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In a 36-page filing published for the first time Thursday and titled "Personal area network systems and devices and methods for use thereof," the electronics maker outlines a system for allowing products with only short-range communications circuitry, such as iPods and MacBooks, to connect to and leverage those equipped with long-range technology, such as the iPhone or specially designed RF modules.
These special RF modules would be "constructed to be a high efficiency, low cost, devices" that may lack a direct user interface, like the company's AirPort base stations. They'd package short-range circuity — such as WiFi, Bluetooth and other high frequency systems (2.4 GHz, and 5.6 GHz communication systems) — for connecting to devices that lack long-range circuitry, in addition to long-range circuitry that those host devices can tap into, such as GSM, GPRS, EDGE, and CDMA.
The tiny RF modules would be "ubiquitous in that they permeate every aspect of a person's life," Apple says. "For example, a user may keep a RF module on his or her person such in a purse, handbag or article of clothing, in a house, a transportation vehicle (e.g., a car), or an office. This way, a user need not worry about having to carry a long-range communications device wherever he or she may go, as a RF module may be kept in locations frequently visited by the user."
In some applications, multiple RF modules may be kept in a single location, such as a house, office building, or city. "When the user moves from one location to another, the host device may determine which RF module to access when requiring use of a long-range communications protocol," the company says.
For power, the RF modules would use a fixed or removable rechargeable battery, such as a lithium-ion battery, disposable alkaline battery, or any other portable power source, including kinetic energy converters. They could also be constructed to receive power from an external source such as a conventional outlet, a car outlet, or an external battery pack.
In addition to serving as connectivity hubs for portable computers and handheld devices, a single or series of RF modules scattered through a specific locations could also form the backbone of a robust VoIP network. For instance, host devices — such as iPods, car stereo systems or other devices that lack long-range technology — could tap into the AddressBook on a Mac or iPhone to make telephone calls or conduct text message conversation that would be routed to through the network of RF modules.
The host device may maintain a communication event (e.g., a telephone call) without interruption (e.g., a dropped call) when switching from one RF module to another or to a wireless phone," Apple says.
What's more, the company describes methods that would allow users to abstain from handling a short-range host device altogether by instead tying smaller peripheral — or accessory — devices into the communications network.
"Peripheral devices can be portable, handheld, miniature, or wearable devices. The peripheral device can be used to control the operation of the host or hybrid device or may be used to display information relating to a function or feature of the host or hybrid device," the filing says. "For example, a peripheral device may be a fashion accessory such as a watch that may display information (e.g., the name of the currently playing song or name of the person on the call) and also allow a user to control functions (e.g., playback, volume, or telephony features such as end call and accept call) of the host device. Other peripheral devices may provide host control functions but may not have a display, and yet other peripheral devices may provide input (e.g., keyboard) and output (e.g., LCD or printer) functions."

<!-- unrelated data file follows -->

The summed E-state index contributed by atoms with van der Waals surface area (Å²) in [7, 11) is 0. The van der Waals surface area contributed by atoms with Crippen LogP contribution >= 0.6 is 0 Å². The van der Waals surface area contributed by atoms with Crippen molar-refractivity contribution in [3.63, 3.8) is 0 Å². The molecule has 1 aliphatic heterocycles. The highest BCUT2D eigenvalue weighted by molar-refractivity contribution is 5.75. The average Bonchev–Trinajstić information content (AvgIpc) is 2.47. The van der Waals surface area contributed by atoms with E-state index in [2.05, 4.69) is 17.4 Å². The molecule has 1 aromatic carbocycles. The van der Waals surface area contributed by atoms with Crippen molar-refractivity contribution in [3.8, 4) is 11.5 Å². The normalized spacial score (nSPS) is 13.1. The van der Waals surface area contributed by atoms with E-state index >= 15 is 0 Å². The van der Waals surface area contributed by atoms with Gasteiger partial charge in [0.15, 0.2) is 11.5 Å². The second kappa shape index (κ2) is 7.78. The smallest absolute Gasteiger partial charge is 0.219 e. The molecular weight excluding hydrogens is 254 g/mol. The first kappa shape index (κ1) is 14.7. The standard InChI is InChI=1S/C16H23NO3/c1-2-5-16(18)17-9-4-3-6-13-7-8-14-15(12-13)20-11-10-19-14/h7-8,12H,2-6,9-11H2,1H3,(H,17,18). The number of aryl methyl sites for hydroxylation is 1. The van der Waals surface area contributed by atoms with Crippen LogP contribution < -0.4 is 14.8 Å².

Similarly, the same principles would apply to a personal area network formed in an automobile or in connection with a communications system in an automobile. Apple explains that "host device may be physically connected to an automobile stereo system and may allow a user to access telephony features provided by the host device using the stereo system. For example, a user may browse through contact list information (stored on the host device) using the stereo system and select a user to initiate a call. When the call is initiated, the host device may access the long-range communications protocol of a RF module or wireless phone to conduct the call. The user's voice may be picked by a microphone that may be integrated within the host device, a cable interconnecting the host device and the stereo system, or associated with the car stereo or other communications system of the automobile."
The April 2007 filing is credited to Apple employee Michael Rosenblatt, a program manager at the Cupertino-based company who is a graduate of MIT's Media Lab. He's also responsible for a similar patent revealed this past May, which proposed the idea of short-range Apple Wi-Fi networks that could be deployed in restaurants, concert halls, and zoos, allowing merchants and attraction organizers to interact with patrons through their Apple handheld devices.